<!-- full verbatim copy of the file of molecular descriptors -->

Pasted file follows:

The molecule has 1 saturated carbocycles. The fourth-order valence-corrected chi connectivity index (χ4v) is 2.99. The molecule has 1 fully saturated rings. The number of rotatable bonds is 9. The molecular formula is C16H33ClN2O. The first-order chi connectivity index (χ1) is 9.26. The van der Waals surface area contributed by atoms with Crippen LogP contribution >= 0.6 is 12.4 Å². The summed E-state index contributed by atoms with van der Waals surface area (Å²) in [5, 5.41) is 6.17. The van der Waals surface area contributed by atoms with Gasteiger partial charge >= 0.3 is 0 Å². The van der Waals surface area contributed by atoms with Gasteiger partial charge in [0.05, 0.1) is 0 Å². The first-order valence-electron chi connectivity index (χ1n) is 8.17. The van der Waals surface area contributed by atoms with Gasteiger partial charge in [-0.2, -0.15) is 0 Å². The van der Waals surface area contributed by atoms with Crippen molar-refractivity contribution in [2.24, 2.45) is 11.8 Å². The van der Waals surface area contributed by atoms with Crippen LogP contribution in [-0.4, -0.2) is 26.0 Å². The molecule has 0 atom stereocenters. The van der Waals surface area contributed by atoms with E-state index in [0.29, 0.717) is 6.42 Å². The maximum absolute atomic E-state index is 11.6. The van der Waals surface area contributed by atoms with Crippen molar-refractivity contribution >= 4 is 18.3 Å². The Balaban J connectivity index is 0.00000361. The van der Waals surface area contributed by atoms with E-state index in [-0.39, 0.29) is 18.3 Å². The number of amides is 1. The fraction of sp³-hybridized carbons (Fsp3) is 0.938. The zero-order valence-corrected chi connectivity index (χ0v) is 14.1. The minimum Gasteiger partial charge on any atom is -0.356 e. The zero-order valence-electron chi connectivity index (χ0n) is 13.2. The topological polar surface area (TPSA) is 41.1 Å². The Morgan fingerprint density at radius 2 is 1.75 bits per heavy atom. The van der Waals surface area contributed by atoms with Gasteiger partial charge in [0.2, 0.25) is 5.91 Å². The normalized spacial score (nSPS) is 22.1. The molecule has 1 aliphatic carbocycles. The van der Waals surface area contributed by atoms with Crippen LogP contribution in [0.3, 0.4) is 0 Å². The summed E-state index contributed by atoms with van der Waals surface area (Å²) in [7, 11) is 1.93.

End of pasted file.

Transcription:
The molecule has 1 saturated carbocycles. The fourth-order valence-corrected chi connectivity index (χ4v) is 2.99. The molecule has 1 fully saturated rings. The number of rotatable bonds is 9. The molecular formula is C16H33ClN2O. The first-order chi connectivity index (χ1) is 9.26. The van der Waals surface area contributed by atoms with Crippen LogP contribution >= 0.6 is 12.4 Å². The summed E-state index contributed by atoms with van der Waals surface area (Å²) in [5, 5.41) is 6.17. The van der Waals surface area contributed by atoms with Gasteiger partial charge >= 0.3 is 0 Å². The van der Waals surface area contributed by atoms with Gasteiger partial charge in [0.05, 0.1) is 0 Å². The first-order valence-electron chi connectivity index (χ1n) is 8.17. The van der Waals surface area contributed by atoms with Gasteiger partial charge in [-0.2, -0.15) is 0 Å². The van der Waals surface area contributed by atoms with Crippen molar-refractivity contribution in [2.24, 2.45) is 11.8 Å². The van der Waals surface area contributed by atoms with Crippen LogP contribution in [-0.4, -0.2) is 26.0 Å². The molecule has 0 atom stereocenters. The van der Waals surface area contributed by atoms with E-state index in [0.29, 0.717) is 6.42 Å². The maximum absolute atomic E-state index is 11.6. The van der Waals surface area contributed by atoms with Crippen molar-refractivity contribution >= 4 is 18.3 Å². The Balaban J connectivity index is 0.00000361. The van der Waals surface area contributed by atoms with E-state index in [-0.39, 0.29) is 18.3 Å². The number of amides is 1. The fraction of sp³-hybridized carbons (Fsp3) is 0.938. The zero-order valence-corrected chi connectivity index (χ0v) is 14.1. The minimum Gasteiger partial charge on any atom is -0.356 e. The zero-order valence-electron chi connectivity index (χ0n) is 13.2. The topological polar surface area (TPSA) is 41.1 Å². The Morgan fingerprint density at radius 2 is 1.75 bits per heavy atom. The van der Waals surface area contributed by atoms with Gasteiger partial charge in [0.2, 0.25) is 5.91 Å². The normalized spacial score (nSPS) is 22.1. The molecule has 1 aliphatic carbocycles. The van der Waals surface area contributed by atoms with Crippen LogP contribution in [0.3, 0.4) is 0 Å². The summed E-state index contributed by atoms with van der Waals surface area (Å²) in [7, 11) is 1.93.